Perhaps the second scariest Glacier thing ever just happened. Surpassed only by the 2019, 12-foot close Grizzly Bear encounter.
Context: Knowing the flight home is in four days, searching for warmer hiking options and things i’ve never done that seem doable, a sunset Oberlin hike sounded perfect.
Knowing my fear of hiking on a closed climber’s trail at dusk, and that it would be even darker descending at sunset, and all alone, i somehow still felt equipped to do this.
Caught and passed two female, college-student summer Park employees i didn’t know were on the saddle. They didn’t know their way and i didn’t have time to slow down to escort. Assumed they knew what they were getting into.
Wished them well and said, “See you up there.”
At the summit, eventually, thought it odd they never surfaced to the top.
Planned to take the quicker return route, the one i’ve taken all summer, since learning of it last summer. This was my 15th Oberlin summit. Up until last year i always ascended and descended the exact same way. (The “new” 2019 way down will never be an ascent route – far too steep.)
Because i left later than expected, i decided to play it safer and go back the way i came. For two reasons, less vegetation for animal encounters and weirdly wondering if the women are alright.
So i hustle the couple hundred meters across the top to start the descent but get lost. Haven’t been down this way the last 8 trips. Muscle memory is gone and now i’m lost.
The clock is ticking.
i frantically retrace my route three times.
i decide to do what i said was less safe, go the easier, faster way. So i start jogging back to the summit.
And then i said, “What if those two women are scared and lost?”
In a weird mixture of panic and logic, i returned the way that had me lost and decided to try one more time to find the way.
Miraculously – and i do mean miraculously, i heard the women over a smaller cliff and made eye contact with them.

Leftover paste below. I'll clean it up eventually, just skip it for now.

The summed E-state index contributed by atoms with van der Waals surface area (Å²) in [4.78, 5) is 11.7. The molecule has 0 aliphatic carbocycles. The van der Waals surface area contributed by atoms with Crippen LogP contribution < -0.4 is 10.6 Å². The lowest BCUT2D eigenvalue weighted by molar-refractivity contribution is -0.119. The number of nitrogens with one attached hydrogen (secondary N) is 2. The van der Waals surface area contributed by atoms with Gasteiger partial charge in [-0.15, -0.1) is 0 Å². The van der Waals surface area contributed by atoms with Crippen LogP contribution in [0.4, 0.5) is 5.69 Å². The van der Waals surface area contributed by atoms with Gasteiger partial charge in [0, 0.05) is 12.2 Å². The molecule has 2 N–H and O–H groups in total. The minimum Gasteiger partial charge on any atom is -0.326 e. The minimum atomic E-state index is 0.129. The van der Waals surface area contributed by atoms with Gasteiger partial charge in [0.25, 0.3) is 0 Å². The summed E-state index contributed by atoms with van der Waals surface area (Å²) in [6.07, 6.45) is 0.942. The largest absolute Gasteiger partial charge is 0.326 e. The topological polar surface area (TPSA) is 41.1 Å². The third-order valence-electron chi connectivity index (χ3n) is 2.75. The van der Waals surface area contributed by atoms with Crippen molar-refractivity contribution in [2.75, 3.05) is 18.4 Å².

This immediately gave all three of us a renewed hope.
We knew we were destined to hike down at night through Grizzly Bear country. But now, suddenly as a team, it feels less daunting. The clock no longer matters because we have a small unit.
As you would hope, we all had a head lantern. i led the way down, holding the lamp rather than wearing it.
Worth noting that patches of the trail do not resemble a trail. At all. And now it’s dark.
The 35-minute trip took an hour.
We make noise the whole way.
We hear each other’s stories.
One woman is a housekeeper at my Motel, but for the cabins, not the rooms. The other is a fourth generation Glacier National Park employee. Her grandfather is the Joe in Lake McDonald Lodge’s Jammer Joe’s Restaurant. Jammers are the iconic red tour busses.
As we make it to the parking lot, a harvest moon is rising from behind Going-to-the-Sun Mountain (knew it was coming but had forgotten the day). We hugged, got in our cars, and likely will never see each other again.
And so it goes.
Looking forward to an intentional night hike or two in 2021. With people. Before sunrise. To watch a summit sunrise, from Oberlin. And maybe Pollock, Piegan, Swiftcurrent, or Ahern.
And of course, not gonna rule out sunset from Pollock, Piegan, or Swiftcurrent.
Note: Lauren, West Glacier housekeeping and Kayla, Cedar Tree coffee station, and 4th gen GNP employee.
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